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Changes Expected to Biometric Passport Requirements

June 14, 2005

Changes Expected to Biometric Passport Requirements
June 14, 2005 – The Associated Press has learned that the U.S. is expected to scale back its biometric passport requirements to make it easier for foreign travelers from allied nations to enter the country without a visa. The new standards would be similar to international biometric guidelines already in place.

Originally, a 2002 law required visitors from 27 allied nations that are not required to apply for a U.S. visa to carry high-tech passports virtually impossible to counterfeit.

The changes would come after months of negotiations between the U.S. and its international allies. Visa Waiver Program countries include Andorra, Australia, Austria, Belgium, Brunei, Denmark, Finland, France, Germany, Iceland, Ireland, Italy, Japan, Liechtenstein, Luxembourg, Monaco, the Netherlands, New Zealand, Norway, Portugal, San Marino, Singapore, Slovenia, Spain, Sweden, Switzerland and the United Kingdom.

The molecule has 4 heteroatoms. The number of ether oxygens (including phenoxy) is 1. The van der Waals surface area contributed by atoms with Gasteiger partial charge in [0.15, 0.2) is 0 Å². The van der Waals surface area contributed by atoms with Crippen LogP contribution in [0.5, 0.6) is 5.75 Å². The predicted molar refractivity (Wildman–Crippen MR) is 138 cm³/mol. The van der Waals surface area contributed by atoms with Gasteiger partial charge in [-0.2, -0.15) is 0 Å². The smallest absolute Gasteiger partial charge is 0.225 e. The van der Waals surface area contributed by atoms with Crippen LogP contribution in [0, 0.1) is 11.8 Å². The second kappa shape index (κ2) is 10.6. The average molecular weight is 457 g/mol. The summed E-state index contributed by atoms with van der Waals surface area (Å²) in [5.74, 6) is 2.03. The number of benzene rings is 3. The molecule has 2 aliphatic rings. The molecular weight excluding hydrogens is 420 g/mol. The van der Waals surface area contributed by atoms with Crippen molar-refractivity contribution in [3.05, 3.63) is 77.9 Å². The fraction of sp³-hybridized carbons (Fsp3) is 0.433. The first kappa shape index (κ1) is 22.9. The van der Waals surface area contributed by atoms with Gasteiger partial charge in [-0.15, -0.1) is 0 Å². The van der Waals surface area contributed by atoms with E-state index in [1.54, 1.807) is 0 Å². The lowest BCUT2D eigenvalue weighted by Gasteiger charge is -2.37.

Visiting Brussels last month, Homeland Security Secretary Michael Chertoff reaffirmed the United States’ commitment to biometrics as a high-tech approach to security screening "compatible on both sides of the Atlantic."

"Right now, in many ways we are using the most primitive kind of screening – meaning we screen for names that match lists of terrorists and criminals," Chertoff said during that trip. "And of course, names are not the best way to identify people. They’re certainly not as good as biometrics."

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